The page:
Researchers zero in on a cure for the common cold

November 10, 2016

Scientists at Emory University have developed a vaccine they say may work well in preventing infection with rhinovirus-the top cause of the common cold.

A hot toddy and some chicken noodle soup may have been the way to fight a cold in the past, but researchers at Emory University are on a path that may lead to a vaccine against the common cold.

Researchers at Emory University are investigating a vaccine that combines dozens of varieties of rhinovirus to stimulate viral antibodies. It’s working in mice and monkeys, according to the study, titled “A polyvalent inactivated rhinovirus vaccine is broadly immunogenic in rhesus macaques,” published in Nature Communications.

“A vaccine for rhinovirus is doable, though we have a lot of work ahead of us before it could be put into practice,” Martin Moore, PhD, associate professor and director of research in the division of pediatric infectious diseases at the Emory University School of Medicine, told Medical Economics.

Rhinoviruses are the top cause of the common cold-more so than other viruses that can also cause colds-but it’s also more than that. According to a study in The Journal of Infectious Diseases, up to 80% of common cold illnesses are associated with rhinovirus, as well as 60% to 70% of asthma exacerbations in school-aged children. Rhinovirus infection also contributes to a number of other clinically significant progressions, including ear infections and respiratory complications.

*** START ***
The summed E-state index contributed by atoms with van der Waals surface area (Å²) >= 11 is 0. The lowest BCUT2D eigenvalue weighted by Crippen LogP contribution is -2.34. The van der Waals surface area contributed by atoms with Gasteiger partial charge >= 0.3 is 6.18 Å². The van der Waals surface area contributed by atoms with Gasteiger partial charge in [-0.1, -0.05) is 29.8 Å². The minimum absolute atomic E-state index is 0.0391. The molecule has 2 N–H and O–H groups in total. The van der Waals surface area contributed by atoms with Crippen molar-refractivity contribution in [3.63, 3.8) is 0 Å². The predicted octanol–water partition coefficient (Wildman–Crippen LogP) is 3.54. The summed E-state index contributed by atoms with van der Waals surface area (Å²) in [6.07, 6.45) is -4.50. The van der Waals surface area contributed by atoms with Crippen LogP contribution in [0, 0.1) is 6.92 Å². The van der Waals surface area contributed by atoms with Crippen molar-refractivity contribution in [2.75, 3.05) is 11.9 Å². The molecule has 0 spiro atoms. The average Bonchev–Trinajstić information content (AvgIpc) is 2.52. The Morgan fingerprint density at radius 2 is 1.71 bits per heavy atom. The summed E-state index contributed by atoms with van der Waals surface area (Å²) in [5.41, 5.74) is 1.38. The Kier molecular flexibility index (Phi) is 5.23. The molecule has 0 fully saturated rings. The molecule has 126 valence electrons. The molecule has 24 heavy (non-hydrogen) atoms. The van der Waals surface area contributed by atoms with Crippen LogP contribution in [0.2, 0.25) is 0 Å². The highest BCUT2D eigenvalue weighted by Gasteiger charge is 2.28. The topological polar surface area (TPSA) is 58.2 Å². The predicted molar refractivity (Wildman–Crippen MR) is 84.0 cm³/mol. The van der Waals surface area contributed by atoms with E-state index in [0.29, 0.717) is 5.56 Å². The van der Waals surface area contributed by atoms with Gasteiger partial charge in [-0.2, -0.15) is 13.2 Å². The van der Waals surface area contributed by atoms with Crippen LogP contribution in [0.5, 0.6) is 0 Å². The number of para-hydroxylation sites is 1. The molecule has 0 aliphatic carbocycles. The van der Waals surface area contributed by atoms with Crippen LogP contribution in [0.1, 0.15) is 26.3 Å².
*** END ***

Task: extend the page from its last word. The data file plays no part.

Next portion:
Moore said a vaccine for rhinovirus could reduce asthma and chronic obstructive pulmonary disorder (COPD) exacerbations, as well as colds and acute cough.

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Research on a vaccine against rhinovirus started in the 1960s but didn’t get far due to the more than 100 varieties of rhinoviruses circulating around the world. However, the early research showed that vaccinating against even one variety of rhinovirus offered protection against that virus.

So Moore and his team took the old research a few dozen steps further by combining 50 types of rhinovirus into once vaccine.

"If we make a vaccine with 50 or 100 variants, it's the same amount of total protein in a single dose of vaccine. The variants are like a bunch of slightly different Christmas ornaments, not really like 50 totally different vaccines mixed,” Moore stated in a press release.

Although animal testing proved successful in that the inactivated virus in the vaccine stimulated neutralizing antibodies, researchers were unable to determine in animal models whether the vaccine kept the animals from getting sick. The next step, Moore said, is to use human volunteers-a feasible study since the virus is not very pathogenic. 

The target population for the vaccine would include patients at risk of respiratory infections due to pre-existing conditions like asthma and COPD-particularly individuals that experience more than one COPD exacerbation per year. The vaccine would also be beneficial to healthy children and adults, but would likely initially focus on targeted populations, Moore said.

Moore isn’t certain how often the vaccine would need to be administered, but there were studies in the 1960s that showed natural rhinovirus infection and rhinovirus vaccines induced immunity for two years or longer.

As far as whether seasonal changes to the virus would affect the vaccine, Moore said rhinovirus is an RNA virus so it does mutate, but unlike influenza viruses, the serotypes of rhinovirus are stable and don’t drift like the flu.